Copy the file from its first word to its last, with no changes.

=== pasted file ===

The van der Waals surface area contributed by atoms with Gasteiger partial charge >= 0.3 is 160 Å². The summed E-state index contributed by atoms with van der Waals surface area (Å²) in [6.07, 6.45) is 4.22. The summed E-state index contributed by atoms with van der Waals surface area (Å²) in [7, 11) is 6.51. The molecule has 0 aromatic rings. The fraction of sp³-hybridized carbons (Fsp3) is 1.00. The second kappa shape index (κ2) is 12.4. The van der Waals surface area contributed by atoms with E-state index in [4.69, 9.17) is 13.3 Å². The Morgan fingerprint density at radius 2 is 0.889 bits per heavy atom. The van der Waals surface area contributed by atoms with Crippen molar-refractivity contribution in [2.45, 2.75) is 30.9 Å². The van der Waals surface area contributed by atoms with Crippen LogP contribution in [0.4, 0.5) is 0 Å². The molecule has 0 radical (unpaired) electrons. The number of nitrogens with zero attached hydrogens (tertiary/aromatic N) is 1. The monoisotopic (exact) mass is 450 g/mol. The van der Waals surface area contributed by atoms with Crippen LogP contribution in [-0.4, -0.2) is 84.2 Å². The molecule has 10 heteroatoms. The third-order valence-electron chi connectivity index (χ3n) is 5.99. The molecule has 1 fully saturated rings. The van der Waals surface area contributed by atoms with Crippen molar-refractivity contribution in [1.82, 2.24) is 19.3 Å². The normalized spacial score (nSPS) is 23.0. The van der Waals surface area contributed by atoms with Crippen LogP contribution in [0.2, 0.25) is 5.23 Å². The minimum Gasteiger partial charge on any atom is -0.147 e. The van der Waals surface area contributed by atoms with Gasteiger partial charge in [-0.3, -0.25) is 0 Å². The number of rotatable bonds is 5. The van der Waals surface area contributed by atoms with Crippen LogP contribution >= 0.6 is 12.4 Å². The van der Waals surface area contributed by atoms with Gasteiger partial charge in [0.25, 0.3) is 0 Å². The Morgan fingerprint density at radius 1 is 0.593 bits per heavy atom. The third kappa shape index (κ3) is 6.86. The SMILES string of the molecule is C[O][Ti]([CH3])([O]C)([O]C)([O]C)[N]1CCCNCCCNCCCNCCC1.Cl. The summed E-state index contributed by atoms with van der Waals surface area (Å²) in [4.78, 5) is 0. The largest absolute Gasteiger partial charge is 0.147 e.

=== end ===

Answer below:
The van der Waals surface area contributed by atoms with Gasteiger partial charge >= 0.3 is 160 Å². The summed E-state index contributed by atoms with van der Waals surface area (Å²) in [6.07, 6.45) is 4.22. The summed E-state index contributed by atoms with van der Waals surface area (Å²) in [7, 11) is 6.51. The molecule has 0 aromatic rings. The fraction of sp³-hybridized carbons (Fsp3) is 1.00. The second kappa shape index (κ2) is 12.4. The van der Waals surface area contributed by atoms with E-state index in [4.69, 9.17) is 13.3 Å². The Morgan fingerprint density at radius 2 is 0.889 bits per heavy atom. The van der Waals surface area contributed by atoms with Crippen molar-refractivity contribution in [2.45, 2.75) is 30.9 Å². The van der Waals surface area contributed by atoms with Crippen LogP contribution in [0.4, 0.5) is 0 Å². The molecule has 0 radical (unpaired) electrons. The number of nitrogens with zero attached hydrogens (tertiary/aromatic N) is 1. The monoisotopic (exact) mass is 450 g/mol. The van der Waals surface area contributed by atoms with Crippen LogP contribution in [-0.4, -0.2) is 84.2 Å². The molecule has 10 heteroatoms. The third-order valence-electron chi connectivity index (χ3n) is 5.99. The molecule has 1 fully saturated rings. The van der Waals surface area contributed by atoms with Crippen molar-refractivity contribution in [1.82, 2.24) is 19.3 Å². The normalized spacial score (nSPS) is 23.0. The van der Waals surface area contributed by atoms with Crippen LogP contribution in [0.2, 0.25) is 5.23 Å². The minimum Gasteiger partial charge on any atom is -0.147 e. The van der Waals surface area contributed by atoms with Gasteiger partial charge in [-0.3, -0.25) is 0 Å². The number of rotatable bonds is 5. The van der Waals surface area contributed by atoms with Crippen LogP contribution >= 0.6 is 12.4 Å². The van der Waals surface area contributed by atoms with Gasteiger partial charge in [0.25, 0.3) is 0 Å². The Morgan fingerprint density at radius 1 is 0.593 bits per heavy atom. The third kappa shape index (κ3) is 6.86. The SMILES string of the molecule is C[O][Ti]([CH3])([O]C)([O]C)([O]C)[N]1CCCNCCCNCCCNCCC1.Cl. The summed E-state index contributed by atoms with van der Waals surface area (Å²) in [4.78, 5) is 0. The largest absolute Gasteiger partial charge is 0.147 e.